- The High Court has found that Capitec acted in bad faith regarding a share sale transaction set to benefit Transnet pensioners
- Capitec had blocked the sale, threatening legal action
- The court ordered Capitec to allow the share transaction within two days
The High Court this week ruled against Capitec Bank's bid to halt a sale transaction by a shareholder.
Judge Bashier Vally gave the Gupta-linked company Regiments Capital the go-ahead to sell its stake in Capitec in order to settle losses suffered by the Transnet pension fund.
Capitec had blocked the transaction, arguing that the Transnet pensioners set to benefit from the sale did not qualify based on race.
Coral Lagoon Investments, which holds the Capitec shares, is owned by Regiments. Capitec threatened Coral Lagoon and Transnet with legal action should they go ahead with the sale.
Delivering the scathing judgement this week, Vally said Capitec was not acting in good faith and would rather do business with a double-dealing shareholder because it feared losing its empowerment credentials.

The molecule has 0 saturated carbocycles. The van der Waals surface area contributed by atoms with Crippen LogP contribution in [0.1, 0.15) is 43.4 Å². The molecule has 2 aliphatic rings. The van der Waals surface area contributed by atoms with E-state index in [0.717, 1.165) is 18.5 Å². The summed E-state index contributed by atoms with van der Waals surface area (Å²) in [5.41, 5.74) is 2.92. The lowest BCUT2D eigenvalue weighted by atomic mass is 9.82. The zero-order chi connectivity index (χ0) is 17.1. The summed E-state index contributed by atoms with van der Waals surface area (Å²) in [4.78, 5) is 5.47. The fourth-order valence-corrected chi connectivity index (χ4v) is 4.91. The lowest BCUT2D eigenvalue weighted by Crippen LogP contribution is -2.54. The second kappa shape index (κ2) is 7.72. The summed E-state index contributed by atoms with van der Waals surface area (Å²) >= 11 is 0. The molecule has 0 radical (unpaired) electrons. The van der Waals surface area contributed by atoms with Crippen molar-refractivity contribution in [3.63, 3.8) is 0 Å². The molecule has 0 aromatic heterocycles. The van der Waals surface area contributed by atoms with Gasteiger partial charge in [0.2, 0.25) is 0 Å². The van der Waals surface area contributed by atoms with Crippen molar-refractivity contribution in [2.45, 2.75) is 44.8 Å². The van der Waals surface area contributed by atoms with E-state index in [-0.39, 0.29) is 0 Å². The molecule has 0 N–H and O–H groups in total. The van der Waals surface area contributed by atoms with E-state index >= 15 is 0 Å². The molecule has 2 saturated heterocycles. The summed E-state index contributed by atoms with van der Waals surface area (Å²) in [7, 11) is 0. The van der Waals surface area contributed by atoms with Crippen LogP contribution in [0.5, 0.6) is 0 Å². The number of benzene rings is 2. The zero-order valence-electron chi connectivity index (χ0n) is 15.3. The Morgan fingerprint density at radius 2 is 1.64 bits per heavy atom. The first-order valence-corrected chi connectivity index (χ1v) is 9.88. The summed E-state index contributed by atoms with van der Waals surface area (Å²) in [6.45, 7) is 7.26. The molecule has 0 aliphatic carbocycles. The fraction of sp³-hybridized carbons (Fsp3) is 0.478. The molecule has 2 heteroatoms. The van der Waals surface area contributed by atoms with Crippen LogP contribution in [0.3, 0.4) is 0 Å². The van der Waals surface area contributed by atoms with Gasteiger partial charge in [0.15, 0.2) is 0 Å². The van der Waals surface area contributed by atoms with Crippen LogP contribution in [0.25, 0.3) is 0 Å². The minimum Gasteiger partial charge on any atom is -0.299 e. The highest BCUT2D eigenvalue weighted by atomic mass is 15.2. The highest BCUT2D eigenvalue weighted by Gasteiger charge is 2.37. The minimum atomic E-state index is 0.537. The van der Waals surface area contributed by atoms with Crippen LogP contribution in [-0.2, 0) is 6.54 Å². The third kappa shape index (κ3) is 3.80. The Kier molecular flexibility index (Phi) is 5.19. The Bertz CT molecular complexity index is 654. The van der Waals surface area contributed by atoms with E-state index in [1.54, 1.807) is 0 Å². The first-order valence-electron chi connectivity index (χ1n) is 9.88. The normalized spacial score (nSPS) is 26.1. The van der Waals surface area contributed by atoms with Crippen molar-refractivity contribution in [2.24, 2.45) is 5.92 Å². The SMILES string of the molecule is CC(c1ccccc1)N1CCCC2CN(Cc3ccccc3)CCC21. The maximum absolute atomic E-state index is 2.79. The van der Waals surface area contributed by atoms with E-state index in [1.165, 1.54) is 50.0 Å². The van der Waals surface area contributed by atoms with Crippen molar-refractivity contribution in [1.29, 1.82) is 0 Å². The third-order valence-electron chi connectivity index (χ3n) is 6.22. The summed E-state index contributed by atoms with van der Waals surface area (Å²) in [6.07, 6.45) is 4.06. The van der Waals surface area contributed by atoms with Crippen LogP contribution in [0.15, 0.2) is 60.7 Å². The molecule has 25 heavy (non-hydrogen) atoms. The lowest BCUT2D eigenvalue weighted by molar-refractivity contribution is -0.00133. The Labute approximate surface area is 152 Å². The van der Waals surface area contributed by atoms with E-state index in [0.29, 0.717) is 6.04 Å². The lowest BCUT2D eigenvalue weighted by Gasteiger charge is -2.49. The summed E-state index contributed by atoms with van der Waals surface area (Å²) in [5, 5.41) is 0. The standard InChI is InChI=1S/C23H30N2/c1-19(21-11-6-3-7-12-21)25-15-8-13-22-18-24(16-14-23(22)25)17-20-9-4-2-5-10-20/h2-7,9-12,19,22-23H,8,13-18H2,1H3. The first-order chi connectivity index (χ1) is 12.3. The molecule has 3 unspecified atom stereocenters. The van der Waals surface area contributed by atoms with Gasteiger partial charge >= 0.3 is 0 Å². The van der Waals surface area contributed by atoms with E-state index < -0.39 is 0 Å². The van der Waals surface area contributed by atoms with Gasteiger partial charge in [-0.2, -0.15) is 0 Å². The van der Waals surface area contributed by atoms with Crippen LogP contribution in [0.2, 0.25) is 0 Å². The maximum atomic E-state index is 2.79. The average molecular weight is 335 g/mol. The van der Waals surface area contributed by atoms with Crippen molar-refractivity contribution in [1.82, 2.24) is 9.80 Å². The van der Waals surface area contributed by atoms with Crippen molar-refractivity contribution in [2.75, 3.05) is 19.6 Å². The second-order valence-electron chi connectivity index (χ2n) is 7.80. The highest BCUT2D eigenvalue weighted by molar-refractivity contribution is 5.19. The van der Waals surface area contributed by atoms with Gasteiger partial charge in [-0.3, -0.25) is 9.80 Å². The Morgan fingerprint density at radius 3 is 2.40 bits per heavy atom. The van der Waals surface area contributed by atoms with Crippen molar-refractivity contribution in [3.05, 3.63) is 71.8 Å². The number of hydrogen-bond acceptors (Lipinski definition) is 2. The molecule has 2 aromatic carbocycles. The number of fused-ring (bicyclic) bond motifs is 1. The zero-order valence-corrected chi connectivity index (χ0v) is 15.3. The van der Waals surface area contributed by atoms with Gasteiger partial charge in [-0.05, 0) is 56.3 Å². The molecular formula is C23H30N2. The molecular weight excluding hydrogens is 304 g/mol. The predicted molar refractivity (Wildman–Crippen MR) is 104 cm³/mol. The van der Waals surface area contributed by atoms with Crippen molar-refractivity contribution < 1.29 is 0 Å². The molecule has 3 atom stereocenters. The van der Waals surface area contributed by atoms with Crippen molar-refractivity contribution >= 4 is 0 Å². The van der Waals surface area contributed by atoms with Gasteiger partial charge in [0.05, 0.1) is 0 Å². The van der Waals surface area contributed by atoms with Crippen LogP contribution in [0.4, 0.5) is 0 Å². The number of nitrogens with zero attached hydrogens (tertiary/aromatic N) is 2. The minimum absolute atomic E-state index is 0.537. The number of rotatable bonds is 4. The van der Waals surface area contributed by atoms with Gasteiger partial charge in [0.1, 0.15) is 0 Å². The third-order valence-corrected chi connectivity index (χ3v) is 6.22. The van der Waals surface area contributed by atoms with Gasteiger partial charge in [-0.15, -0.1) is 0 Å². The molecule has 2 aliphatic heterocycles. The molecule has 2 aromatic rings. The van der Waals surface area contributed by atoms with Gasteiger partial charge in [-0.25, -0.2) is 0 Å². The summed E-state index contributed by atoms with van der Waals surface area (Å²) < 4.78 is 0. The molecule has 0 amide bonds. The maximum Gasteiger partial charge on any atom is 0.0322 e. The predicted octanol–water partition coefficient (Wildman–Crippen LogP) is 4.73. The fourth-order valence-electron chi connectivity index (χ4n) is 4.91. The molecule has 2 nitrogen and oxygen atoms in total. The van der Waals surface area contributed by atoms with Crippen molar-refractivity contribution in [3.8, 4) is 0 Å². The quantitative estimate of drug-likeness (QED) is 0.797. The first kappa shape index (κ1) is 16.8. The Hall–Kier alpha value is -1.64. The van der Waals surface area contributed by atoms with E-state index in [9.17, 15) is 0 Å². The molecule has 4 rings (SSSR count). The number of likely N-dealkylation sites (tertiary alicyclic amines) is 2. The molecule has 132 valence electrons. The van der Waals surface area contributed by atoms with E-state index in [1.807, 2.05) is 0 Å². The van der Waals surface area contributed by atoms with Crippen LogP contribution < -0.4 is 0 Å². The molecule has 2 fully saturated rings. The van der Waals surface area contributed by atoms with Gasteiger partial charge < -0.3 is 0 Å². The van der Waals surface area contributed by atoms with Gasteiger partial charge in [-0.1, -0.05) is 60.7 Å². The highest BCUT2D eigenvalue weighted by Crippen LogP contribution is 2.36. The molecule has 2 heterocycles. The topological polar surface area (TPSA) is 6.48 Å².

"The threats [by Capitect] were either grossly callous or designed to intimidate Coral Lagoon and their respective shareholders, directors and the fund. A reasonable person, considering the appropriate moral course to follow in this case, would no doubt take note of their poverty as well as the fact that they had been dishonestly deprived of R1 billion of their wealth by a shareholder of Capitec," Vally said.
Capitec was given two days to grant Coral Lagoon consent to sell the shares, worth hundreds of millions of Rands.
Over R1 billion was allegedly stolen from the pension fund by Regiments during the heydays of state capture.
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